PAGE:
Illinois State Board of Elections Will Hear Objections to Four Presidential Candidates' Ballot Access on July 23

On July 23, the Illinois State Board of Elections will hear Rob Sherman’s objections to the ballot status of Virgil Goode, Rocky Anderson, Stewart Alexander, and Michael Hawkins. Sherman is free to withdraw his objections to their petitions at any time up until July 23. Sherman challenged the petitions because they lack enough signatures, but in Illinois, candidates who file a petition with a smaller number of signatures than the legal requirement still go on the ballot, if no one challenges.

Virgil Goode is the Constitution Party nominee. In 2008 the Illinois Constitution Party filed a petition with only a small amount of signatures on it for President, but no one challenged, so the party’s 2008 presidential nominee, Chuck Baldwin, appeared on the November ballot. Rocky Anderson is the Justice Party nominee; Stewart Alexander is the Socialist Party nominee; Michael Hawkins is an independent candidate using the label “Together Enhancing America.”

Here is a news story about the challenge, which focuses on the fact that Sherman is chair of the Cook County Green Party.

10 comments

  1. So otherwise the two main parties don’t have to collect any signatures?

  2. Richard Winger · · Reply

    Candidates running in the primary of a ballot-qualified party must submit a petition in Illinois. The same rule applies to them…any petition is valid, no matter how few signatures it has, unless someone challenges.

  3. PayBack Rule · · Reply

    Does the IL GP plan on replacing Howie Hawkins with Cheri Honkala? If so, they’ll be opening themselves up again to a potential petition challenge. The Illinois Greens aren’t even half as clever as they think they are. If they don’t try to replace Hawkins, then the Greens are committing the exact same type of “electorate fraud” that Rob Sherman claims of others in that linked article.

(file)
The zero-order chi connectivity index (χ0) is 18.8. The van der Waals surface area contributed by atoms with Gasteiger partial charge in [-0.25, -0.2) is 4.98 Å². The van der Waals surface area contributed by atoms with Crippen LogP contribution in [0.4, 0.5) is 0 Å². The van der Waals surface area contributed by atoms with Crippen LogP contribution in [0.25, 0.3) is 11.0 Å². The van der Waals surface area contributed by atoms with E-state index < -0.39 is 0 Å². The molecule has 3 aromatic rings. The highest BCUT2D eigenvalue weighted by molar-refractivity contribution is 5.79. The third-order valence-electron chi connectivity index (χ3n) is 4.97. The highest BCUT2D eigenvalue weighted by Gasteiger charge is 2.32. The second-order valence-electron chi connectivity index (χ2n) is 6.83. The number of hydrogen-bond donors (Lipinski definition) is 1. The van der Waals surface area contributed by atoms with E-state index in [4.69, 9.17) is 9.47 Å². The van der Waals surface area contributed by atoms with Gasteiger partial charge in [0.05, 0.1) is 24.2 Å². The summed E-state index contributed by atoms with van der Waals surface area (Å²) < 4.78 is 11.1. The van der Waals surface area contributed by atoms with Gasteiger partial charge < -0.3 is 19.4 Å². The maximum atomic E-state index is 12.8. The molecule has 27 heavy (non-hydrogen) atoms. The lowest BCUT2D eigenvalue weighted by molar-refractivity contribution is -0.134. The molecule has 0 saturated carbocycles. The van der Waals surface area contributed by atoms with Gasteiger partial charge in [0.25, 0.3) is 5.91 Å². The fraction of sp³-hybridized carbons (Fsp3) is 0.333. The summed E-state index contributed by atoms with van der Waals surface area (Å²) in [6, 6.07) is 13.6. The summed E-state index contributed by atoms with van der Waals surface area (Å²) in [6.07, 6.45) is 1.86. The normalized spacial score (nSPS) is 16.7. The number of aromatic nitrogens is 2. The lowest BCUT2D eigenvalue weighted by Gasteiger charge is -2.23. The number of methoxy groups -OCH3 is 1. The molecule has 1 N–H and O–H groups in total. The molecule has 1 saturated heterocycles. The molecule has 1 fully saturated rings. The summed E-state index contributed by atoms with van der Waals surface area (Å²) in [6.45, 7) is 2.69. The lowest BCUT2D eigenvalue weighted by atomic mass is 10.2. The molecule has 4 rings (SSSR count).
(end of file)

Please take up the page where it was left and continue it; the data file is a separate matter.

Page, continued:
Dave, Ds and Rs need 5,000 sigs to be on the primary ballot for statewide offices, or 3,000 for President. In a few special cases, the Ds and Rs do not need more than one signature to be on the ballot. Sheila Simon and Alan Keyes are two recent examples of statewide candidates not needing to petition in order to be slated on the general election ballot. Richard is correct that the same rule applies to all, that a petition filed is valid unless someone challenges it.

    Sherman and the Greens can yell “fraud” all they want but it doesn’t make their statement true or honest. It just shows the Illinois Greens are elitists who think are better than others and probably could benefit from some major blowback on this despicable action of theirs.

  4. Is it just that we hear more about 3rd party challenges then the two party challenges. I’m sure the Democrats and Republicans must get challenged as well. Os otherwise Joe Blow can file a challenge.

  5. In Illinois, and most states I believe, the time to challenge Rep/Dem petitions is well before the primary. Once the primary is over, the two parties’ nominees don’t need any signatures. They’re automatically put on the General Election ballot. If they drop out, the party boss gets to hand-pick a replacement candidate. Also, in Illinois Dems and Reps need 3k or 5k signatures (per above comment). Independents and third party Presidential candidates need 25k signatures. That’s why third parties don’t challenge each other’s petitions. It’s hard enough getting on the ballot as it is, without fellow opposition parties challenging. And FYI, Rob Sherman is only Chair of the Cook County Green Party and the vast majority of the GP seems to outraged and against his actions. As a bit of background, Sherman is also the atheist who keeps sueing to get God out of everything. – Whiteout Press, Chicago, IL – whiteoutpress.com